For the past few weeks we here at WMMCM have been wandering through the wilderness of the early days of rock n’ roll, when nobody was quite sure where this new form of music was heading. Was it country? Was it a more aggressive form of rhythm and blues? Was it simple a younger version of popular music? (“Pop” hadn’t really come into regular usage quite yet.) Or was it just a bunch of crazy young people with dubious musical tastes and talents?
The beauty of rock n’ roll from it’s earliest days to now is that the answer to all those questions and more is – yes.
A bit of country, a bit of western swing, some blues and gospel and an adventurous spirit that would take the new music to places never imagined much less planned. Shortly after the beginning of this wild ride another phenomenon would appear. That of the Rock Star.
Much like rock n’ roll itself, the Rock Star wasn’t planned and by the time someone thought about it, it had already happened. The first true Rock Star was already there doing what Rock Stars of the future would all do. Being bigger, more popular and more innovative than anyone else.
Out of all the great Rock Stars from the past – nearly sixty years – of rock n’ roll, there is one that was always different from the rest. He’s been gone for just short of thirty-five years and is still as big a star as he was when he passed on so early in life.
That can only be…
When Sam Phillips and the 21 year old Elvis Presley recorded “Heartbreak Hotel,” there wasn’t anything quite like it. As we here at WMMCM have been going on about for the past few weeks, no one person really invented or started rock n’ roll. The strange and unexpected collisions of different musical styles and singers just kind of happened.
Once the ball got rollin,’ it was Elvis who had the looks. The voice. The personal charm and a presence onstage that had never been experienced before, it now seems only natural that Elvis would be the first real Rock Star.
At the time it never would have occurred to anyone.
When Elvis released his first single “That’s All Right” in 1954 it went nowhere. Over the next two years Elvis and Sun Studio guru Sam Phillips would release another 9 singles – several of which were “re-released” – until the magic formula was found with “Heartbreak Hotel.” Along the way Elvis did enjoy his first number one hit, a country hit no less with Stan Kesler and Charlie Feathers’ “I Forgot to Remember to Forget.”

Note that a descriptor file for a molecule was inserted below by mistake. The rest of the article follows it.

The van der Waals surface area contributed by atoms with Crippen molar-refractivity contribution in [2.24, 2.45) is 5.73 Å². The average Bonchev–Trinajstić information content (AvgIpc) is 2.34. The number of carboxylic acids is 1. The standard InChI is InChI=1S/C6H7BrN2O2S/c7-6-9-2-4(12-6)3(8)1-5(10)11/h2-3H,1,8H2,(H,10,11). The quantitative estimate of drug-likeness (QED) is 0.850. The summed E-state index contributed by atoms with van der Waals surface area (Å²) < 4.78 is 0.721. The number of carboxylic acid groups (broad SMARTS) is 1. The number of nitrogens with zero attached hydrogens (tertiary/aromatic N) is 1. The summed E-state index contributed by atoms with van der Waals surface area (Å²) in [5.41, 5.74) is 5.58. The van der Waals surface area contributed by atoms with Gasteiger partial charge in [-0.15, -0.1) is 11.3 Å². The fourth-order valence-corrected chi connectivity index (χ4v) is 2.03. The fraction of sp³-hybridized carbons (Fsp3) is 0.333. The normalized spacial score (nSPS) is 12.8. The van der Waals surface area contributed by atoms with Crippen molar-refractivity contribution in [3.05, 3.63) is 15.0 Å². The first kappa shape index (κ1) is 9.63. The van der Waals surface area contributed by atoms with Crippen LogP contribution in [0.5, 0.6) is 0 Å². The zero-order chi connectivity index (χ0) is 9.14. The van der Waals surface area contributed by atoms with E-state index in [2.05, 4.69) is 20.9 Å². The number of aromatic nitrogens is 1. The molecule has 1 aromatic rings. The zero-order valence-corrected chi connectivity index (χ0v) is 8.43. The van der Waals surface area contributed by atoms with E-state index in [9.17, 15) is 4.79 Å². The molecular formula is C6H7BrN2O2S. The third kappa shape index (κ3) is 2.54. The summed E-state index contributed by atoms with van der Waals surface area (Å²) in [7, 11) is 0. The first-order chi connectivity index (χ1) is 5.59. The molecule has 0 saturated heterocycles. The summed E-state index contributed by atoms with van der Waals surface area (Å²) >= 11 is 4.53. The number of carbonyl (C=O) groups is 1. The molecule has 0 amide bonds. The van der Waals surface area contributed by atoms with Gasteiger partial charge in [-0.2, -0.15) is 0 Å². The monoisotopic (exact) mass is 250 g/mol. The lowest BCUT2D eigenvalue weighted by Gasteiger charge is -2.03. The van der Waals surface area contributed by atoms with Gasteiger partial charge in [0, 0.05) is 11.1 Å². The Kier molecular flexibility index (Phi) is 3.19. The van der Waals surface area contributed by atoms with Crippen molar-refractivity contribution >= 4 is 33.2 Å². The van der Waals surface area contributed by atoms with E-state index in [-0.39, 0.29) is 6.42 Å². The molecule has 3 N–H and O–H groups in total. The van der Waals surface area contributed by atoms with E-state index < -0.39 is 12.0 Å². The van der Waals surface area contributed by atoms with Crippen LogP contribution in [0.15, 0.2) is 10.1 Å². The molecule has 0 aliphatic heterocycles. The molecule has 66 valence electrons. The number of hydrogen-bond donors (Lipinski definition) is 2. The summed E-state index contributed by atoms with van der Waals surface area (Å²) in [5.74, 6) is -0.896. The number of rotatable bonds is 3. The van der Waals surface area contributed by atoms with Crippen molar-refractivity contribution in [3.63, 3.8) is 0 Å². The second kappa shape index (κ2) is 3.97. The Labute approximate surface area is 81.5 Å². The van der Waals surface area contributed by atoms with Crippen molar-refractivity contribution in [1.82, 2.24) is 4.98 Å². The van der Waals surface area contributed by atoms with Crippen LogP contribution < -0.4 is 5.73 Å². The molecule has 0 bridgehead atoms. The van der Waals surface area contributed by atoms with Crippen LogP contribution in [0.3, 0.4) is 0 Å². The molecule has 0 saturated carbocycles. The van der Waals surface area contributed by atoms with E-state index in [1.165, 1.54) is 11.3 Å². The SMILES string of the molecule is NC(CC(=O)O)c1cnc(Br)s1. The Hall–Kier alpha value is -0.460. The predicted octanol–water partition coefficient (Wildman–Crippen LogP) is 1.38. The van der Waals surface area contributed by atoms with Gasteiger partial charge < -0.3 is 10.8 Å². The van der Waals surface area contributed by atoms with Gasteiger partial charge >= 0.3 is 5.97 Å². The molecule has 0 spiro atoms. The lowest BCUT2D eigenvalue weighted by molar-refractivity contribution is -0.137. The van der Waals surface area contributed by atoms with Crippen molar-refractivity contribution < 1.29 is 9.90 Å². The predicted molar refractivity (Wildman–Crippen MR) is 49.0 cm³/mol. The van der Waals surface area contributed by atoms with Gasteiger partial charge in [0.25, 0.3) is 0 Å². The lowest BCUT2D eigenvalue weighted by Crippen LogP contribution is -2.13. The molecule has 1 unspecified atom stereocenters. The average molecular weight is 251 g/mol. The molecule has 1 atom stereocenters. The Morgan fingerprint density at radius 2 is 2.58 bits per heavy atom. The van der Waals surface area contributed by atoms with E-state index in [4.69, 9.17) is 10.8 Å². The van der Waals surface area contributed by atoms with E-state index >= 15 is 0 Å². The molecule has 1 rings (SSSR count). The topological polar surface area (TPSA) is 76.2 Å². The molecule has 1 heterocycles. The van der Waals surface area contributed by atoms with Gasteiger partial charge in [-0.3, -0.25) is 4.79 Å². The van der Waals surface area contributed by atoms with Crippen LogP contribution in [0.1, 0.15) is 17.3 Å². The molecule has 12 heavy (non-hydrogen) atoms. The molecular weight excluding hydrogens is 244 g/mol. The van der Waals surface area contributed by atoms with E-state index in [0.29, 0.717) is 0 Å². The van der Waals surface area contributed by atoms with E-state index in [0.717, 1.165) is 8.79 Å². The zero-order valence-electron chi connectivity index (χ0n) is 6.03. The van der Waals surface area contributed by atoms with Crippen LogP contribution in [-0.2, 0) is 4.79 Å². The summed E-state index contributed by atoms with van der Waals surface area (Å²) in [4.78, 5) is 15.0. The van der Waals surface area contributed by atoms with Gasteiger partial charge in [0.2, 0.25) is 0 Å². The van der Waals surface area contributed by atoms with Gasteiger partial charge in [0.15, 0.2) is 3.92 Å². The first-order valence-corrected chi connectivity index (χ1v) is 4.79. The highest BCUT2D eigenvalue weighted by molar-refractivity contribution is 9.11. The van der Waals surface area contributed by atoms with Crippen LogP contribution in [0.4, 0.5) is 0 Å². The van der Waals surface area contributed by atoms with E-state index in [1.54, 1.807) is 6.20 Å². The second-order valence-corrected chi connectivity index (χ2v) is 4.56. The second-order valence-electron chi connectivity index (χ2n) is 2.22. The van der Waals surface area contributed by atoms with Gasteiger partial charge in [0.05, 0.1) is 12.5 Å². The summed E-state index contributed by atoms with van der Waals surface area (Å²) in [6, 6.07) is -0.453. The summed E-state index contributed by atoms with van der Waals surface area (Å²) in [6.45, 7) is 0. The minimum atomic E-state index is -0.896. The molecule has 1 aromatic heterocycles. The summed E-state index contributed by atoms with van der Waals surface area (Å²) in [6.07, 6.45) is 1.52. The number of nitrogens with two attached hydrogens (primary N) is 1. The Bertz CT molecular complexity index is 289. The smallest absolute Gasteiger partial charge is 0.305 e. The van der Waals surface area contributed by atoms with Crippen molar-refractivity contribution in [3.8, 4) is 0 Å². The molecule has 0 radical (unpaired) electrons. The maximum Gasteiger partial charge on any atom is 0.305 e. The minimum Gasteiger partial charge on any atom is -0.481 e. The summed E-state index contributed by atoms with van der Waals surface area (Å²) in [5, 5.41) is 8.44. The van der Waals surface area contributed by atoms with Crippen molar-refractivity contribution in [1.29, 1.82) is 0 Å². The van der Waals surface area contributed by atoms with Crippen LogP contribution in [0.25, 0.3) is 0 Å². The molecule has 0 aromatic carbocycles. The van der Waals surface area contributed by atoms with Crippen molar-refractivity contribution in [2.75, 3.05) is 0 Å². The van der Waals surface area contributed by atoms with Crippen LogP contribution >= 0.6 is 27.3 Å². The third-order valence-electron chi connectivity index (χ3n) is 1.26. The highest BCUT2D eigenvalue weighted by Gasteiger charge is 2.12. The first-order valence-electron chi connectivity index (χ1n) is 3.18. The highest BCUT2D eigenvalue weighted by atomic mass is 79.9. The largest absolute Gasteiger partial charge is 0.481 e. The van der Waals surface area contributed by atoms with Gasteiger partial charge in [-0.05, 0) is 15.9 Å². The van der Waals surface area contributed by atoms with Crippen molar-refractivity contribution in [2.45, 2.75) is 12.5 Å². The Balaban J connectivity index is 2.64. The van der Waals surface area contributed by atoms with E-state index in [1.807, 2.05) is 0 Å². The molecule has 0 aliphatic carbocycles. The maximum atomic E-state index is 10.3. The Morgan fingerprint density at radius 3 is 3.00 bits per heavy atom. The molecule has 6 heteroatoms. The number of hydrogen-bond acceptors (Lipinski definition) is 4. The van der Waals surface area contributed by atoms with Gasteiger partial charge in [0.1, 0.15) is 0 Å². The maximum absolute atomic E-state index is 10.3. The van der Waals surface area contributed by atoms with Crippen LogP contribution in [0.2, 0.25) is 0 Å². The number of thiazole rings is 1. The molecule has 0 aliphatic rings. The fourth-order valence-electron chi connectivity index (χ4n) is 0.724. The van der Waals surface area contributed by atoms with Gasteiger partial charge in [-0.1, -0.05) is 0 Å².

At this point it looked like if Elvis was going to be a star, he would be a country one. The country music establishment however had a different idea. After a polite but cool reception at Nashville’s Grand Old Opry, Presley’s then manager/producer Sam Phillips was informed that Elvis had a good voice but was not suitable for the venue.
Upon the release of “Heartbreak Hotel,” that all changed. Not because the Opry changed their minds but, because “Heartbreak Hotel” went number one on the Billboard Hot 100, R&B and the country charts. A feat only Carl Perkins’ “Blue Suede Shoes” had managed to accomplish to that time.
But Elvis was different of course. He would spend the next four years having unprecedented success crossing over all three genre’s charts until, in 1960 as he started to fade away as a country act – rarely charting at all and if he did, at a modest position – until he dropped off of country music’s radar entirely until another moderate entry in 1967.
While country had all but forgotten Elvis in the 1960′s, he still had a monumental string of top Hot 100 hits and crossed over further into the supposedly “older” adult contemporary category, having more that a few number one hits over the years. Now the 1960′s is when Elvis was in his “movie star” period, and as such he wasn’t really being given any music that would be terribly appealing to the country music folks so it is a bit understandable that he would fade away from their memory. But all those years in Hollywood also started a slow decline in Presley’s expected pop and rock music sales.
By 1967 after the disastrous movie, Clambake, Elvis was done with being a movie star.
When Elvis stepped back into the Rock Star shoes he had done so much to create, he did it in style. A huge television special on NBC where he was showed he was still young and energetic looked the part of the young rock n’ roll rebel.
It also gave Elvis the momentum to start another long chain of high charting singles and continued his then unprecedented continuous pattern of gold and platinum selling albums. It also gave him his last Hot 100 number one hit.
After the 68′ “Comeback Special” on NBC, another interesting thing would happen to Elvis Presley, the “King of Rock and Roll.” He once again would become a regular voice heard on country music radios, as well as continuing his powerhouse chart topping on the adult contemporary charts.
For the next nine years Elvis would remain one of the highest selling and most popular artists in the world. But who “owns” him?
Elvis is in the unique position of being the biggest and most successful solo rock n’ roll artist of all time. He’s also the biggest and most successful solo country artist of all time. Along the way Elvis recorded his first musical love any chance he could, southern gospel, and I’m pretty sure if you could figure out all the gospel music that “The King” recorded and sold, he would be highly represented in that noble genre as well.
There has never been another artist who filled the musical want’s and needs of so many listeners from such a diverse selection of musical styles while still – always – remaining himself.
Elvis Presley “The King.”